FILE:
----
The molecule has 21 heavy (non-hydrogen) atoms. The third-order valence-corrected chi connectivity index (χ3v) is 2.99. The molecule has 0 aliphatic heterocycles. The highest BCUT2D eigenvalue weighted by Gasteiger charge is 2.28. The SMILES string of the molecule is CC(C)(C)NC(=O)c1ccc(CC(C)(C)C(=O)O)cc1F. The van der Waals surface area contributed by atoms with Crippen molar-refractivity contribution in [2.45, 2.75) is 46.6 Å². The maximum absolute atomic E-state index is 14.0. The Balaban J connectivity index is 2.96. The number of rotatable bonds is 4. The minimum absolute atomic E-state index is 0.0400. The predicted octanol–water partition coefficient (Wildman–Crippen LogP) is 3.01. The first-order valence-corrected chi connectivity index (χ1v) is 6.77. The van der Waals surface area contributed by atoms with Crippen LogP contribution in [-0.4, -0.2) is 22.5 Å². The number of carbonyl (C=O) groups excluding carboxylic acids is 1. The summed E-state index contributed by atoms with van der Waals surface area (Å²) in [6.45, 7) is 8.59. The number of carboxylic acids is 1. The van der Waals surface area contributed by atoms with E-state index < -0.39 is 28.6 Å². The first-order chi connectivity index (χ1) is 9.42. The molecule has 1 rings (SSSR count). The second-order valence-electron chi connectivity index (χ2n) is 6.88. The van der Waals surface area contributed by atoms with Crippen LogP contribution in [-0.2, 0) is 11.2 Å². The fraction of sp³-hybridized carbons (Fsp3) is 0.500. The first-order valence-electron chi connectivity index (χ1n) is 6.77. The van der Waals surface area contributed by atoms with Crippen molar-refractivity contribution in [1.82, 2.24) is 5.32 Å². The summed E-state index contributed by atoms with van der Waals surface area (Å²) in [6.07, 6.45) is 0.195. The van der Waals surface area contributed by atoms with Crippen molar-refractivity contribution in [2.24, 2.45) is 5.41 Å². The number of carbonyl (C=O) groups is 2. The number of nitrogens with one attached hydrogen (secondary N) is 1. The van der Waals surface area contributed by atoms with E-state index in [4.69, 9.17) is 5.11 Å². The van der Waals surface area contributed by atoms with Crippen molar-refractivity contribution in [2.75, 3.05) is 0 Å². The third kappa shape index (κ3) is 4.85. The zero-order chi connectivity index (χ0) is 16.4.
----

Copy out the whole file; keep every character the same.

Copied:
The molecule has 21 heavy (non-hydrogen) atoms. The third-order valence-corrected chi connectivity index (χ3v) is 2.99. The molecule has 0 aliphatic heterocycles. The highest BCUT2D eigenvalue weighted by Gasteiger charge is 2.28. The SMILES string of the molecule is CC(C)(C)NC(=O)c1ccc(CC(C)(C)C(=O)O)cc1F. The van der Waals surface area contributed by atoms with Crippen molar-refractivity contribution in [2.45, 2.75) is 46.6 Å². The maximum absolute atomic E-state index is 14.0. The Balaban J connectivity index is 2.96. The number of rotatable bonds is 4. The minimum absolute atomic E-state index is 0.0400. The predicted octanol–water partition coefficient (Wildman–Crippen LogP) is 3.01. The first-order valence-corrected chi connectivity index (χ1v) is 6.77. The van der Waals surface area contributed by atoms with Crippen LogP contribution in [-0.4, -0.2) is 22.5 Å². The number of carbonyl (C=O) groups excluding carboxylic acids is 1. The summed E-state index contributed by atoms with van der Waals surface area (Å²) in [6.45, 7) is 8.59. The number of carboxylic acids is 1. The van der Waals surface area contributed by atoms with E-state index < -0.39 is 28.6 Å². The first-order chi connectivity index (χ1) is 9.42. The molecule has 1 rings (SSSR count). The second-order valence-electron chi connectivity index (χ2n) is 6.88. The van der Waals surface area contributed by atoms with Crippen LogP contribution in [-0.2, 0) is 11.2 Å². The fraction of sp³-hybridized carbons (Fsp3) is 0.500. The first-order valence-electron chi connectivity index (χ1n) is 6.77. The van der Waals surface area contributed by atoms with Crippen molar-refractivity contribution in [1.82, 2.24) is 5.32 Å². The summed E-state index contributed by atoms with van der Waals surface area (Å²) in [6.07, 6.45) is 0.195. The van der Waals surface area contributed by atoms with Crippen molar-refractivity contribution in [2.24, 2.45) is 5.41 Å². The number of carbonyl (C=O) groups is 2. The number of nitrogens with one attached hydrogen (secondary N) is 1. The van der Waals surface area contributed by atoms with E-state index in [4.69, 9.17) is 5.11 Å². The van der Waals surface area contributed by atoms with Crippen molar-refractivity contribution in [2.75, 3.05) is 0 Å². The third kappa shape index (κ3) is 4.85. The zero-order chi connectivity index (χ0) is 16.4.